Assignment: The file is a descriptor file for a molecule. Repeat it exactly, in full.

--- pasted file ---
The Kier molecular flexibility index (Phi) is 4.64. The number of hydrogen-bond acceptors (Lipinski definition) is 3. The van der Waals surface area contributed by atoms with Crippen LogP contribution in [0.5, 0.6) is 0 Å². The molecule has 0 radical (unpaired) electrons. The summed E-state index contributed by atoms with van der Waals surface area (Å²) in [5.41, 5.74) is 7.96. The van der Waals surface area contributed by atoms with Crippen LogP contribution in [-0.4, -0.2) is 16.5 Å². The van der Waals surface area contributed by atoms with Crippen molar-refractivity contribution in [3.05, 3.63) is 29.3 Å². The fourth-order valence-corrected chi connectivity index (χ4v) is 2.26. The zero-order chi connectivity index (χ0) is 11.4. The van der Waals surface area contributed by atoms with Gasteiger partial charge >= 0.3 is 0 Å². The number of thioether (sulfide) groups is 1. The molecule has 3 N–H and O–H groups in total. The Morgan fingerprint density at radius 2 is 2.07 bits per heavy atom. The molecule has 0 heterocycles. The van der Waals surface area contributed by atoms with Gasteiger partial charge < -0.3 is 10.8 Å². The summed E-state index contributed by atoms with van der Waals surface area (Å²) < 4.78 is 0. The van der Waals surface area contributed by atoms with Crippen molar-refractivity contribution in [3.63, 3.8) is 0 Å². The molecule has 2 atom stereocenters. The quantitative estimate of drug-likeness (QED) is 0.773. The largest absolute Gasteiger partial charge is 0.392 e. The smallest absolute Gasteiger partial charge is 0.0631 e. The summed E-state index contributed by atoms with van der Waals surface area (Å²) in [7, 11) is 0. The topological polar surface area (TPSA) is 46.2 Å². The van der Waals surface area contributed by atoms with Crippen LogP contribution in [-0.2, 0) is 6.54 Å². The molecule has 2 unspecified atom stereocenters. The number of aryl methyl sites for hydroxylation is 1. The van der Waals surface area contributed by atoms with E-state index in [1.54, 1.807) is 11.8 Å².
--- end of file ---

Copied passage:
The Kier molecular flexibility index (Phi) is 4.64. The number of hydrogen-bond acceptors (Lipinski definition) is 3. The van der Waals surface area contributed by atoms with Crippen LogP contribution in [0.5, 0.6) is 0 Å². The molecule has 0 radical (unpaired) electrons. The summed E-state index contributed by atoms with van der Waals surface area (Å²) in [5.41, 5.74) is 7.96. The van der Waals surface area contributed by atoms with Crippen LogP contribution in [-0.4, -0.2) is 16.5 Å². The van der Waals surface area contributed by atoms with Crippen molar-refractivity contribution in [3.05, 3.63) is 29.3 Å². The fourth-order valence-corrected chi connectivity index (χ4v) is 2.26. The zero-order chi connectivity index (χ0) is 11.4. The van der Waals surface area contributed by atoms with Gasteiger partial charge >= 0.3 is 0 Å². The number of thioether (sulfide) groups is 1. The molecule has 3 N–H and O–H groups in total. The Morgan fingerprint density at radius 2 is 2.07 bits per heavy atom. The molecule has 0 heterocycles. The van der Waals surface area contributed by atoms with Gasteiger partial charge < -0.3 is 10.8 Å². The summed E-state index contributed by atoms with van der Waals surface area (Å²) < 4.78 is 0. The van der Waals surface area contributed by atoms with Crippen molar-refractivity contribution in [3.63, 3.8) is 0 Å². The molecule has 2 atom stereocenters. The quantitative estimate of drug-likeness (QED) is 0.773. The largest absolute Gasteiger partial charge is 0.392 e. The smallest absolute Gasteiger partial charge is 0.0631 e. The summed E-state index contributed by atoms with van der Waals surface area (Å²) in [7, 11) is 0. The topological polar surface area (TPSA) is 46.2 Å². The van der Waals surface area contributed by atoms with Crippen LogP contribution in [-0.2, 0) is 6.54 Å². The molecule has 2 unspecified atom stereocenters. The number of aryl methyl sites for hydroxylation is 1. The van der Waals surface area contributed by atoms with E-state index in [1.54, 1.807) is 11.8 Å².